MAJOR_VERSION, MINOR_VERSION, NEXUS_USER, NEXUS_PASS, NEXUS_URL and NEXUS_REPOSITORY. As my project had MAJOR and MINOR version set to 4.1 and adding just the SVN revision number to it, i had hard-coded them. The same applies also to the NEXUS_URL which i set to http://localhost:8080, NEXUS_REPOSITORY which in my case was named mpc-build and NEXUS_USER and NEXUS_PASS.

After you finish with the initial parameters for the job move to the “Source Code Management” section and configure your Subversion repository you have created in SCM.

Next step is to tell Jenkins to poll SCM for changes. That is workaround to be able to use a post-commit hook — we are not going to actually really poll the SCM on a regular basic. Go down to the Build Trigger section and configure the Poll SCM interval. The interval syntax is very similar to the one used by cron, so everyone that works with Unix like systems will be very familiar with it. There is a good help section so make sure you read that one first and don’t configure the poll interval too often.

We have finished with the SCM section and can now checkout the code to the Jenkins job workspace. Next step is to create a content pack out of it. I tried to find out how to do that with maven, the same way the Studio does it, but was unable to find a good guide, apart from the HPOO @Action developer guides. (There is a separate build tool that was developed around HPOO 10.60 called oosha, check it out). As I was not making any java or .net operations, just packing up simple flows that refer to existing operations I did some tests and found out, all i need is to create a zip file, with one properties file inside. So far so good that can be easily done with 2 simple commands. One to create the properties file and another one to zip the content pack.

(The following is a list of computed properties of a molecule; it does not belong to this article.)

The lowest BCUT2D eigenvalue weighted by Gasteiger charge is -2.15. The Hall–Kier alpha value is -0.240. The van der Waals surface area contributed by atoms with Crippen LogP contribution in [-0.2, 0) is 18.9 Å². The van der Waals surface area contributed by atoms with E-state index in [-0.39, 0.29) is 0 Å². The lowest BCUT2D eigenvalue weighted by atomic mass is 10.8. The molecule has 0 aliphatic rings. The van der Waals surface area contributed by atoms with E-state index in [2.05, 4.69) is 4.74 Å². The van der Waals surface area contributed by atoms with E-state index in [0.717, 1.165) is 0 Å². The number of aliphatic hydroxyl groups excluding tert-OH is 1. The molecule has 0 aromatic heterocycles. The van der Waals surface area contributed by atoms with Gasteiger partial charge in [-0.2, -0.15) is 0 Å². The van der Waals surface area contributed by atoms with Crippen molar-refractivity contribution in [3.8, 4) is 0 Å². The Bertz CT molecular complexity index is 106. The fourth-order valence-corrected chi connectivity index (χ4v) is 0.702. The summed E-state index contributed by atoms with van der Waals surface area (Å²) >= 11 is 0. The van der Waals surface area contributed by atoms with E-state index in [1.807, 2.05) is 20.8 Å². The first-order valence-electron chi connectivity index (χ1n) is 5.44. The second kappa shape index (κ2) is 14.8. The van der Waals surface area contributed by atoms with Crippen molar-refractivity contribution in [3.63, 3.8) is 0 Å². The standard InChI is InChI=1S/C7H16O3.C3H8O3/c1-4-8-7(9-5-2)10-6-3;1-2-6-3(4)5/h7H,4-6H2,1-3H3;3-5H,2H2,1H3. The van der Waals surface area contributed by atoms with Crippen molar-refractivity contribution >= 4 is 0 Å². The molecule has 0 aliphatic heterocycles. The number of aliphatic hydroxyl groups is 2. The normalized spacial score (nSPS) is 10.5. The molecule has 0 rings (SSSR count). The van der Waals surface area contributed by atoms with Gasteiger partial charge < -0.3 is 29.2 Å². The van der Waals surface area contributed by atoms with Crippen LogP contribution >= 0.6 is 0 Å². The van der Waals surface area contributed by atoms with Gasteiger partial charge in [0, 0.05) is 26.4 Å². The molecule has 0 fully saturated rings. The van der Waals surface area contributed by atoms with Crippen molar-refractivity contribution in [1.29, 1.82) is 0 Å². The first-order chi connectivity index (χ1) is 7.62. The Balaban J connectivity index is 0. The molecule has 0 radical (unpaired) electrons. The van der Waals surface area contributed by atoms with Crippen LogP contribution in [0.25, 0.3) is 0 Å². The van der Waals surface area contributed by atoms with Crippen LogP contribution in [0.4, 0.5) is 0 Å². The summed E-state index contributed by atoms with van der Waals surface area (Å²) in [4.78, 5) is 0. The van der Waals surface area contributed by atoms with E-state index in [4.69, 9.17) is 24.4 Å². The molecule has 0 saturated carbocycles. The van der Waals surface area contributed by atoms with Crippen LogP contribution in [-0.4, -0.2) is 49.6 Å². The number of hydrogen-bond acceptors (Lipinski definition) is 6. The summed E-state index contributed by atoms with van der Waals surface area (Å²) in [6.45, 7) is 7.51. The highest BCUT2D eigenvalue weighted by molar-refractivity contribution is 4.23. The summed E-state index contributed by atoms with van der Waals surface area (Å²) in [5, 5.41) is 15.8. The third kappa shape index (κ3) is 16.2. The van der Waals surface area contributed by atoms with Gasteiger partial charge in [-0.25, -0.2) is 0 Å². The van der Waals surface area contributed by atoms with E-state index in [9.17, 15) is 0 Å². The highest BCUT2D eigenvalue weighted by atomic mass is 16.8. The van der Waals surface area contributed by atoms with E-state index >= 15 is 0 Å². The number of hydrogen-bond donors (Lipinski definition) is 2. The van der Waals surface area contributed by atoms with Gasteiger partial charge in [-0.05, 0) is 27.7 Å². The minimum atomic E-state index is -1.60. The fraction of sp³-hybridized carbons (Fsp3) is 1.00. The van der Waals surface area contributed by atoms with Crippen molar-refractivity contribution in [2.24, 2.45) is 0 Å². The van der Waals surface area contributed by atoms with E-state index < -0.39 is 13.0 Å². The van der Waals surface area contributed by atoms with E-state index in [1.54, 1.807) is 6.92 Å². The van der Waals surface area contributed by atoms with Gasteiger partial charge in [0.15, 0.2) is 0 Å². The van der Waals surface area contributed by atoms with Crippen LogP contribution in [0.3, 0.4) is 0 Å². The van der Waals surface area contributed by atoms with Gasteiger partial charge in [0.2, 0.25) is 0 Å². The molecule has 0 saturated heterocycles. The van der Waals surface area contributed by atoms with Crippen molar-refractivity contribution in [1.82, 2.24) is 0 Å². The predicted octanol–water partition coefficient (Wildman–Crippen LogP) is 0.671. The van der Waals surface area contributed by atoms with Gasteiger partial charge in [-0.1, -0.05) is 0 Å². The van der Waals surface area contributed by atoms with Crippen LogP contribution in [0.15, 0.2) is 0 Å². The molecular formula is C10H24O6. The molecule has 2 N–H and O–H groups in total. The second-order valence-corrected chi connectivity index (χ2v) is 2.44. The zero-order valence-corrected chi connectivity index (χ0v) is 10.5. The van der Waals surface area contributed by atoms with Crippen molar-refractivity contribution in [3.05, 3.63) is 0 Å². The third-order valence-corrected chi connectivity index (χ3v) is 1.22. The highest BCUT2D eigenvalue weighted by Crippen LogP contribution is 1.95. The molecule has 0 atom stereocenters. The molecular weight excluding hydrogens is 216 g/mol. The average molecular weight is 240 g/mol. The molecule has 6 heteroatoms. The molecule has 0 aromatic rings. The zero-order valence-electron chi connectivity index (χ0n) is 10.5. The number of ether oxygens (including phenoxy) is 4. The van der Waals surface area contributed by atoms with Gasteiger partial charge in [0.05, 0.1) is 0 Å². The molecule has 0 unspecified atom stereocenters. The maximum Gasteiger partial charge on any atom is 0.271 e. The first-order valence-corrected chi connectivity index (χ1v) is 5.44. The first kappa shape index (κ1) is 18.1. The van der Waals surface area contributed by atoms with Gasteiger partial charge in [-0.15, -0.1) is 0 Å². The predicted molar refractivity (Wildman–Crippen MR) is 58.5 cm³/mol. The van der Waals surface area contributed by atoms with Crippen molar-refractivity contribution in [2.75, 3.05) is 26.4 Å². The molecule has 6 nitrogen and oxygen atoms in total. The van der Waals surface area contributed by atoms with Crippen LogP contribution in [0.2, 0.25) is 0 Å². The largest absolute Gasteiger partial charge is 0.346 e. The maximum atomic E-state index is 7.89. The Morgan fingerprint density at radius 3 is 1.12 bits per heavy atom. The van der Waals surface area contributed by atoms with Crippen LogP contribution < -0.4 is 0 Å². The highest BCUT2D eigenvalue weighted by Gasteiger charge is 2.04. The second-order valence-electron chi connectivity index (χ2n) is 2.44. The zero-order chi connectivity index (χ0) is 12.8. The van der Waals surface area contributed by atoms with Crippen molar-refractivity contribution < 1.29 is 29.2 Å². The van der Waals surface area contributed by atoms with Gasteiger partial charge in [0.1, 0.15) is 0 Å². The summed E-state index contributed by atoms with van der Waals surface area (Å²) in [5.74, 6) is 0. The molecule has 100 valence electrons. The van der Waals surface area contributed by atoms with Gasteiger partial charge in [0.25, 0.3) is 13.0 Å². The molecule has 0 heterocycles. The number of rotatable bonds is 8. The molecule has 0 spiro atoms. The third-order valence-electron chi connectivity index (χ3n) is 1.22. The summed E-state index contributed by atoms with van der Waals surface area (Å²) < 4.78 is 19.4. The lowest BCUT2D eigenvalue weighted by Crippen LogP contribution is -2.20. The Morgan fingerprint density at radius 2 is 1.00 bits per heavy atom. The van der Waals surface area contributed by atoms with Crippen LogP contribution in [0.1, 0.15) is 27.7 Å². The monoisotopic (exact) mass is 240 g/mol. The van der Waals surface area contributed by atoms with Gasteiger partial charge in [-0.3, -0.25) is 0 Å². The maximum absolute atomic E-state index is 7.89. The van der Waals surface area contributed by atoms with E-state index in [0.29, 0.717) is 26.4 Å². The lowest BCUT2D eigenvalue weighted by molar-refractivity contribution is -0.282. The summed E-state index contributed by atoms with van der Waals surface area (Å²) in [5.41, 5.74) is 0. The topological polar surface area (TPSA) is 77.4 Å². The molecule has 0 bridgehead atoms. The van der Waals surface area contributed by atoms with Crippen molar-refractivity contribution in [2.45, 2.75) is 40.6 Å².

In the Build section create 2 shell operations that will create the properties file and zip the content pack.

The first operation:

It enters the project folder I checked out (MPC) and recreates the contentpack.properties. The best way to proceed here is to create first one content pack with HPOO Studio, rename it to zip and look inside the contentpack.properties file. The thing I carry from there and you can see hard-coded is the content.pack.uuid.

The rest of the data is up you you to configure, depending on your project requirements and guidelines.

The second operation creates a content pack (excluding some of the folders you don’t need).

After that you are ready to upload your content pack. We run again a shell command, this time using curl and upload the content pack in HPOO.

Next step is to upload the content pack to the nexus repository too. As we want to do that only if the upload to HPOO was successful we will create conditional step, that gets executed only if the overall job build status is success. You will have to install the “Run Condition Plugin” in Jenkins.

The final step of our Jenkins job will be to send a build failure message. This is done in the post-build section using the E-mail Notification plugin.

You can run some builds manually to test the setup, and after everything works smoothly you can proceed to

SCM post-commit-hook configuration

We would like the developers to be able to kick in the whole process from their IDE (HPOO Studio). However we don’t want to create build on every commit, but only when we are ready with a feature and want to test. This is done by using a post-commit hook script, that triggers the Jenkins build only if the code word RUN_BUILD is somewhere in the commit message. For this we use the following script.

The script should be placed in the repository hook folder and marked as executable.

Testing all together

Change something in your HPOO job and commit your change. Put the keyword RUN_BUILD somewhere in your commit message:

Log in to Jenkins and see if the build process is triggered.

Log in to HPOO and see if the content pack is uploaded.

Next steps

As my next step in my plans sits testing.I have developed a tool to do OO unit testing and need to integrate it as part of my build job.